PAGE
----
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Courts and Crime


Former Ohio lawmaker Luckie admits he stole from his campaign fund
Dayton-area Democrat Clayton Luckie pleaded guilty to spending campaign money on personal expenses in a deal that includes three years in prison
by WKSU's STATEHOUSE BUREAU CHIEF KAREN KASLER


Reporter
Karen Kasler
 
Dayton area Democrat Clayton Luckie pleaded guilty to 8 charges of ethics violations and was sentenced to three years in prison. Luckie will also have to pay back to the state nearly $12,000.
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For the second time in about six months, a former state representative is headed to prison for ethics problems. Statehouse correspondent Karen Kasler reports.

Karen Kasler - Luckie pleads guilty

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A few hours after his trial was set to begin on 50 charges including money laundering, forgery, tampering with evidence and grand theft, former state Rep. Clayton Luckie struck a deal. The Dayton-area Democrat pleaded guilty to eight charges, seven of them felonies.

Franklin County Prosecutor Ron O’Brien agreed to a three-year sentence, though Luckie could have gotten more than 10 years. O’Brien accused Luckie of skimming as much as $150,000 from his campaign fund over six years.

“There were withdrawals from places like casinos, debit account purchases previously mentioned, there were wire transfers.”

Covering his tracks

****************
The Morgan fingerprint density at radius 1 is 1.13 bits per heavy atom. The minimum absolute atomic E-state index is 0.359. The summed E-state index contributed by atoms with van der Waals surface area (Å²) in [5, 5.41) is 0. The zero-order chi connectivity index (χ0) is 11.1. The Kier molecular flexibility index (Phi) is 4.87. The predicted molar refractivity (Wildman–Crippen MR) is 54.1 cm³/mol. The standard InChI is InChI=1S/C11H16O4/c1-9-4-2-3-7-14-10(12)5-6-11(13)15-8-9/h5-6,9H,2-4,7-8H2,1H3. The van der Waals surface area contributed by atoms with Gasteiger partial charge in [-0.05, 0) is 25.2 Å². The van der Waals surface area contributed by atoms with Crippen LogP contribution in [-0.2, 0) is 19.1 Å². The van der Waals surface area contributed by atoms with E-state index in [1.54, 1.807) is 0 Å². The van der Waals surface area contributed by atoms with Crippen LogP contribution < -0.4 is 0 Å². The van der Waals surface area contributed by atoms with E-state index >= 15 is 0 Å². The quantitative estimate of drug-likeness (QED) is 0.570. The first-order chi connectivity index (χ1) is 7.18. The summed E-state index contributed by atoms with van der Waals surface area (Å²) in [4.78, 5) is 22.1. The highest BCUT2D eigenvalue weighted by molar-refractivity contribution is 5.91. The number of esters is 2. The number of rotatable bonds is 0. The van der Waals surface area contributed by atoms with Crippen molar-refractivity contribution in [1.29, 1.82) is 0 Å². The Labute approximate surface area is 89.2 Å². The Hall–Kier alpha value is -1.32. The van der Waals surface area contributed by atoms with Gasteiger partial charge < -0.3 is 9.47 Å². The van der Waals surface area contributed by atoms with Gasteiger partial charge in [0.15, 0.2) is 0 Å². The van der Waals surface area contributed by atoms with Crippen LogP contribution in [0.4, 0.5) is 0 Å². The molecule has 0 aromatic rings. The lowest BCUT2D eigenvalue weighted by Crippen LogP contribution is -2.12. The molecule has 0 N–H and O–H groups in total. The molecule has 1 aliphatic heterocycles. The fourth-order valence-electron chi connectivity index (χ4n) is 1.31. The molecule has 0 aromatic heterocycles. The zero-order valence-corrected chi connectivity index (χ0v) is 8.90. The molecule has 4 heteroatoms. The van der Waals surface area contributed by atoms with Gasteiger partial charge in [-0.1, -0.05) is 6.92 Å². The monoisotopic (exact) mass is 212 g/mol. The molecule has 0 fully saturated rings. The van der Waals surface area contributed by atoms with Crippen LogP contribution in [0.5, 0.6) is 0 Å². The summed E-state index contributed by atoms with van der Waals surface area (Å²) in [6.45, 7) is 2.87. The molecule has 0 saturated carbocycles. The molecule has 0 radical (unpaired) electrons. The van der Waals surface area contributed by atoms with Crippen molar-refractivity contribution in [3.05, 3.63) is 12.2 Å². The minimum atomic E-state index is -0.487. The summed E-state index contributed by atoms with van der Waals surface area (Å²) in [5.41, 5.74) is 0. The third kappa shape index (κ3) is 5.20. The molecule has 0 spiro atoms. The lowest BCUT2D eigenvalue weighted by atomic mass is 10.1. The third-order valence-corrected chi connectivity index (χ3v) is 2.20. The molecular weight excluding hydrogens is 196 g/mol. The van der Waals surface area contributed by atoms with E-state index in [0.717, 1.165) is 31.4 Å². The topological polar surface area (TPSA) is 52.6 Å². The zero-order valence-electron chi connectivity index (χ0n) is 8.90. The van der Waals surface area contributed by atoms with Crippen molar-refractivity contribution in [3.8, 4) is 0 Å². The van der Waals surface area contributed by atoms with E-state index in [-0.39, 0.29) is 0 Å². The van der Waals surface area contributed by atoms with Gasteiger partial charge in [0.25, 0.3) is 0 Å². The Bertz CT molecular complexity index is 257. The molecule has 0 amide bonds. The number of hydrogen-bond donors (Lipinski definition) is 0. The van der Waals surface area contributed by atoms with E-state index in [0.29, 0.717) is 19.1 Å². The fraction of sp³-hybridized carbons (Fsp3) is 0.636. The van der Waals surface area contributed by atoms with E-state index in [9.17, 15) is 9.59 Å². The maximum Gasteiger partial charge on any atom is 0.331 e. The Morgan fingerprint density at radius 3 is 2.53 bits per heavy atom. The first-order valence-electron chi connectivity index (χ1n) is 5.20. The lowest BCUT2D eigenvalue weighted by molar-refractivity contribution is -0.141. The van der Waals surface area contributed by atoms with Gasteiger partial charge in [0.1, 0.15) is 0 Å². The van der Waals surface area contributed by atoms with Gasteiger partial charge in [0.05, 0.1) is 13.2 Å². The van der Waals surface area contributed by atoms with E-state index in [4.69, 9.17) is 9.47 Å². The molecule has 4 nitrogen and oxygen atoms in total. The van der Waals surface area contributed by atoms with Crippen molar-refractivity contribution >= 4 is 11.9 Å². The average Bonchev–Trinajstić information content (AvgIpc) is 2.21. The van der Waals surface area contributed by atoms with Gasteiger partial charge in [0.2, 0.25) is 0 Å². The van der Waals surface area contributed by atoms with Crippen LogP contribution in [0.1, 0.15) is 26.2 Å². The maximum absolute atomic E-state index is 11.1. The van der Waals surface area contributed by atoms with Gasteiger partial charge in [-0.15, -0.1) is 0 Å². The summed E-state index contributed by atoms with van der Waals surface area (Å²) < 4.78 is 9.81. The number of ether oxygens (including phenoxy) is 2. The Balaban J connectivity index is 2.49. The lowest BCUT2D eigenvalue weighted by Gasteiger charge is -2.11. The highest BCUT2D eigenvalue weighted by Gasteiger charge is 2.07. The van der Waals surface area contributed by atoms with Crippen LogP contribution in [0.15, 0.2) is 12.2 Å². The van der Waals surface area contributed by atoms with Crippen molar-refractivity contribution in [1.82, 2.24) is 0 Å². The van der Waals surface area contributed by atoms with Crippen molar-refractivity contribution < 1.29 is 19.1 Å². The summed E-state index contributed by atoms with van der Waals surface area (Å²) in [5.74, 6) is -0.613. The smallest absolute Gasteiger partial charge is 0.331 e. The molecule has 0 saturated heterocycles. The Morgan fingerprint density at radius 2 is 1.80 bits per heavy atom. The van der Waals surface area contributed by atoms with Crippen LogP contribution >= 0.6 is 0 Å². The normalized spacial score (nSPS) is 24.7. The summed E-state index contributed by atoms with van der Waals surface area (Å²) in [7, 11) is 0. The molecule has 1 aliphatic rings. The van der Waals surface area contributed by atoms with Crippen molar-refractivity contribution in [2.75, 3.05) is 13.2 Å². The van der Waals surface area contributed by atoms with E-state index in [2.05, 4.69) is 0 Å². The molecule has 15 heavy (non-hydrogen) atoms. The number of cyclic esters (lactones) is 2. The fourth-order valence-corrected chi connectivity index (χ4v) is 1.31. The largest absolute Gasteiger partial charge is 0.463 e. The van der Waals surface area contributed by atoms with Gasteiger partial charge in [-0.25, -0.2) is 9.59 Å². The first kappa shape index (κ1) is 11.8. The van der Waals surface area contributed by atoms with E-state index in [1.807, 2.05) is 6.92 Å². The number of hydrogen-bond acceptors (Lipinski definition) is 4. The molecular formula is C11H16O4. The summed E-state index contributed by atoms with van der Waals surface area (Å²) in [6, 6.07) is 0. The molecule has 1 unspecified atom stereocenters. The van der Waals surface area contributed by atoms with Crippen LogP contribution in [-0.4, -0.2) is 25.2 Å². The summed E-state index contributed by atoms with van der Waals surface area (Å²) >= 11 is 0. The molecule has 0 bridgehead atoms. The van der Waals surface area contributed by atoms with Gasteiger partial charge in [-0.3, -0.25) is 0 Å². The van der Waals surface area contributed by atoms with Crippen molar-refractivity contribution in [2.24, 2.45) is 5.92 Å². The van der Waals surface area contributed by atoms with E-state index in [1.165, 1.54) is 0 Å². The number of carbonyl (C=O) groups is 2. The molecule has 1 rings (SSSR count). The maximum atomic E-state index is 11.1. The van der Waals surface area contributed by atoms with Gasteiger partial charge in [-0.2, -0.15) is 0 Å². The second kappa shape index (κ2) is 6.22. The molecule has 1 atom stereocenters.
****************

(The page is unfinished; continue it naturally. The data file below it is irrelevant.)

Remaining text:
O’Brien says Luckie’s forms included fake invoices and hotel receipts, and expenditures that should have been reported but weren’t.

Luckie will also have to pay back to the state nearly $12,000, the salary he received from the time he was indicted in October until his term ended in December. Luckie did not seek re-election, but would not resign after he was indicted.

Before he was sentenced, Luckie told Judge John Bender that he wanted to apologize to his constituents and his extended family for what he called his errors in judgment. He also said he’d spread himself too thin.

Human failings
“I’d tell them that I’m human, and I have fallen short in this instance. And I’d like to apologize to the court and the state of Ohio, and especially my colleagues at the Statehouse. ... I do take full responsibility for my actions.”

Luckie’s lawyer, Lloyd Pierre-Loui, says Luckie now knows he was wrong.
“The issues weren’t that he was in his mind intentionally dipping into the campaign account for purposes of stealing. This was an issue where, in his view, he had certain rights, he had certain opportunities to spend properly and those unfortunately were co-mingled at times.”

Luckie is to report for prison on March 18, and could try for early release as early as six months into his sentence.

This is the second time in a year that a state representative has gone from the Statehouse to prison. Former Columbus Rep. Carlton Weddington, also a Democrat, admitted accepting all-expense paid trips as bribes to
introduce legislation.

Prosecutor O’Brien says any  lawmakers who aren’t following the rules should take notice. 
“I think the message it sends i,s whether you’re stealing from your campaign fund as Mr. Luckie was doing, or whether you’re taking bribes as Mr. Weddington was doing,  eventually you’ll be caught and there will be serious sanctions.”

O’Brien says campaign finance reports are filed on the honor system, so there’s no way to tell how often something like this might be happening among elected officials. The FBI stumbled on Luckie’s ethics forms during an investigation into a payday-lending bill at the Statehouse.

O’Brien wouldn’t talk further about the FBI investigation, but said part of the plea deal includes Luckie’s cooperation with federal agents. Weddington had also been interviewed by the FBI before he started his three-year prison sentence.

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